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Hedon Haven

Waterway name
Hedon Haven

Hedon Haven was closed in the 1970s, by which time it was very silted up, and the majority of the original river was filled in. Burstwick Drain was then extended to meet the remaining section of the old Haven, becoming the main river in the process. At about 2.5 kilometres long, the drain now connects the town of Hedon to the Humber Estuary and can be confused with the original ‘Haven’.

The Haven, a natural navigable waterway, saw Hedon develop into a thriving medieval port in the 12th century. The use of larger vessels soon saw trade driven to Wyke however (which eventually developed into the city of Kingston-upon-Hull) and triggered the gradual decline of the town.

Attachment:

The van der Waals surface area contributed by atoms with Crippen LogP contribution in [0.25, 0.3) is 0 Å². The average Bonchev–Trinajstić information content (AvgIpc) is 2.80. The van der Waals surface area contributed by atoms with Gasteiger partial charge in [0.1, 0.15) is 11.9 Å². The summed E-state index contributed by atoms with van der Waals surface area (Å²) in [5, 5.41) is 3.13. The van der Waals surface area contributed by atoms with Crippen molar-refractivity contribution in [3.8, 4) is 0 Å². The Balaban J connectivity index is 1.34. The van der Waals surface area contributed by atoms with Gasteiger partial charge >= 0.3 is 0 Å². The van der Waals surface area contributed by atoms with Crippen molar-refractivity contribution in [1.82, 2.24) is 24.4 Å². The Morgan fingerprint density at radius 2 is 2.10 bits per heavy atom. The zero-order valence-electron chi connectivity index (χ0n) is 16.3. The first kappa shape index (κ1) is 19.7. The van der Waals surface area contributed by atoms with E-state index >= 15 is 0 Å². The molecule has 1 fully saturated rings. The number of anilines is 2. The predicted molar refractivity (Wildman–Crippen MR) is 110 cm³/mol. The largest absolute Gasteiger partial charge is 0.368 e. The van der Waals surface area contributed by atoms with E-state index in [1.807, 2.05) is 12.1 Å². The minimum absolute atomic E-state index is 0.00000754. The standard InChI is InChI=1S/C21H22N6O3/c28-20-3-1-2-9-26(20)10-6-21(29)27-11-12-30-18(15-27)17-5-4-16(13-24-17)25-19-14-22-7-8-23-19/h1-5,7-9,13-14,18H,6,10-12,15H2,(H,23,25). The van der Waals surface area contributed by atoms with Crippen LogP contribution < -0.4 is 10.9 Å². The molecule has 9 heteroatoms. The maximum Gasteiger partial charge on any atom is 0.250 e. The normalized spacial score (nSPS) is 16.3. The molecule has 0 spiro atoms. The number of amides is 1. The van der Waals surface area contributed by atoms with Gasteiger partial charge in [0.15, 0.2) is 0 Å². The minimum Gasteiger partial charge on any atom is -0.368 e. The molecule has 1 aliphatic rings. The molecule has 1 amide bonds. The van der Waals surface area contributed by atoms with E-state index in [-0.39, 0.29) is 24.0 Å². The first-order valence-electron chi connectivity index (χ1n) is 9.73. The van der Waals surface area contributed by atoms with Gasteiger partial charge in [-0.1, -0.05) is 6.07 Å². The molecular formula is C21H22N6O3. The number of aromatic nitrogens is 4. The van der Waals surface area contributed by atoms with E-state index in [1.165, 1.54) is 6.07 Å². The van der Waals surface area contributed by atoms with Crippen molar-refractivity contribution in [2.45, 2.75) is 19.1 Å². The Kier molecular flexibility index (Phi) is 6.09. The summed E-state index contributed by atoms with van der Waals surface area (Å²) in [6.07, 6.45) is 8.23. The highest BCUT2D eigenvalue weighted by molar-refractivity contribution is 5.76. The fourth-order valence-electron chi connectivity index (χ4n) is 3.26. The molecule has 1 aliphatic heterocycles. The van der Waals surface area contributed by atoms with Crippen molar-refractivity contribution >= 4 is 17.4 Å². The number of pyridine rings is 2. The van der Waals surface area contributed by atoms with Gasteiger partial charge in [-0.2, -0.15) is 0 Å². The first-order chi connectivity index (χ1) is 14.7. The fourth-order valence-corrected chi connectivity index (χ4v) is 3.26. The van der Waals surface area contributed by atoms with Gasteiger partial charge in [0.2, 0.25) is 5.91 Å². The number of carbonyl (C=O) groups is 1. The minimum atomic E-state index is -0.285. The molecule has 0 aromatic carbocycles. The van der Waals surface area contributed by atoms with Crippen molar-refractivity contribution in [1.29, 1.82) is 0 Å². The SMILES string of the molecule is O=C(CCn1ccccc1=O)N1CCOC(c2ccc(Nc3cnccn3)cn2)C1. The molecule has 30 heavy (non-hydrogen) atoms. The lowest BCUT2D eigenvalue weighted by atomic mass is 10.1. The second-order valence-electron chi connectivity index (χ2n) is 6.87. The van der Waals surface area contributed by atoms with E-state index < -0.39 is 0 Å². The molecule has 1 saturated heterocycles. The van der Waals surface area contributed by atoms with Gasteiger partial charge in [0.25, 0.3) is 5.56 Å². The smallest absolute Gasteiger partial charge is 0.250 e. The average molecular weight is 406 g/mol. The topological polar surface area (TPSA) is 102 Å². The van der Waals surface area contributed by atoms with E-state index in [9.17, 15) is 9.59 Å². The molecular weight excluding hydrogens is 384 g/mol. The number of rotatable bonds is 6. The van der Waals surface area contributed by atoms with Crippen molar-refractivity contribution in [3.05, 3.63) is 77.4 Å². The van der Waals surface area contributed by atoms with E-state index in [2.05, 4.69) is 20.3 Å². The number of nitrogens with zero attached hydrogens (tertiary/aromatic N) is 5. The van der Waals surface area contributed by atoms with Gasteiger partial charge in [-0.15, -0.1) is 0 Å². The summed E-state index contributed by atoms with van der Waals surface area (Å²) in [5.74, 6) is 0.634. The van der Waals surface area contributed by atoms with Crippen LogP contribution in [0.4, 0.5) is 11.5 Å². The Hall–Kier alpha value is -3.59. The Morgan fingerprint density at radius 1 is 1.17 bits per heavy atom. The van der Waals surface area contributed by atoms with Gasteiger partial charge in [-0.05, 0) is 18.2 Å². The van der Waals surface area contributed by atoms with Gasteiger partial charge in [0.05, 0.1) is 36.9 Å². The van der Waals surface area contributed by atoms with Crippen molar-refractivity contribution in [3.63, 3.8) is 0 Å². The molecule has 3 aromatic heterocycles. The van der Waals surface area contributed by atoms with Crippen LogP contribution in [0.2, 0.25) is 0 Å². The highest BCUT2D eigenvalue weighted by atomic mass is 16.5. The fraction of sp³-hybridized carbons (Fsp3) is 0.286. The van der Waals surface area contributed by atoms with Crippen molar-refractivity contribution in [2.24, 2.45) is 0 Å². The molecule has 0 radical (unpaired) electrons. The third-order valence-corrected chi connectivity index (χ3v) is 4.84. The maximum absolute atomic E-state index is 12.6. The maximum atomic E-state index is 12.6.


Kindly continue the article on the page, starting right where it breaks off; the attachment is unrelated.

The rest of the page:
Burstwick Drain is now crucial for the drainage of large parts of South Holderness but has little current use apart from this.

During the floods of 2007, the town of Hedon was one of the worst affected places within the East Riding of Yorkshire, as the drain became full to capacity and side drains were unable to discharge into it.

Ambitious proposals, driven by local groups since 1998, exist to re-open the original Haven. Aspirations include the development of a marina, country park, promenade, wetland reserve and new recreational, tourism and linked commercial opportunities. The scheme may also assist with local flood defence by creating capacity to hold floodwaters from Burstwick Drain in the reopened river and marina.

A detailed feasibility study was completed in 2005, but, due to the scale of the project (a projected cost of £18million for the entire scheme), local groups have found it difficult to acquire funding and ‘get things off the ground’.

Hedon Haven (Paul Glazzard)
Hedon Haven (Paul Glazzard)
HU12 8AW
United Kingdom